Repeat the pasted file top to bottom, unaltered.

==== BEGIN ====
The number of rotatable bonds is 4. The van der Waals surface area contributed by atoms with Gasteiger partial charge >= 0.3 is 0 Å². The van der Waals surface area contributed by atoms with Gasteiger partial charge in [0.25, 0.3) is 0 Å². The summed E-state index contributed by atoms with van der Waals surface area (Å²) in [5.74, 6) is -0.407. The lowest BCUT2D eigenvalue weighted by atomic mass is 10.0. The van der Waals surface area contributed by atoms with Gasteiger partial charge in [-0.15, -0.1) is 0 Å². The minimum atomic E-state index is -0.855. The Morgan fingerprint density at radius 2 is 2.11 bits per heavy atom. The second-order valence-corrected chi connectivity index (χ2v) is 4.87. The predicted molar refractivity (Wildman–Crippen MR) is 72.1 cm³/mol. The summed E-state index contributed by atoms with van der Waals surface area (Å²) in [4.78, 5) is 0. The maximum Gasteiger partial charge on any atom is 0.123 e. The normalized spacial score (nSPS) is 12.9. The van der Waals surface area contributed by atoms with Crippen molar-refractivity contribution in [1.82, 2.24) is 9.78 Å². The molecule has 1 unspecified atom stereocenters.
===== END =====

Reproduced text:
The number of rotatable bonds is 4. The van der Waals surface area contributed by atoms with Gasteiger partial charge >= 0.3 is 0 Å². The van der Waals surface area contributed by atoms with Gasteiger partial charge in [0.25, 0.3) is 0 Å². The summed E-state index contributed by atoms with van der Waals surface area (Å²) in [5.74, 6) is -0.407. The lowest BCUT2D eigenvalue weighted by atomic mass is 10.0. The van der Waals surface area contributed by atoms with Gasteiger partial charge in [-0.15, -0.1) is 0 Å². The minimum atomic E-state index is -0.855. The Morgan fingerprint density at radius 2 is 2.11 bits per heavy atom. The second-order valence-corrected chi connectivity index (χ2v) is 4.87. The predicted molar refractivity (Wildman–Crippen MR) is 72.1 cm³/mol. The summed E-state index contributed by atoms with van der Waals surface area (Å²) in [4.78, 5) is 0. The maximum Gasteiger partial charge on any atom is 0.123 e. The normalized spacial score (nSPS) is 12.9. The van der Waals surface area contributed by atoms with Crippen molar-refractivity contribution in [1.82, 2.24) is 9.78 Å². The molecule has 1 unspecified atom stereocenters.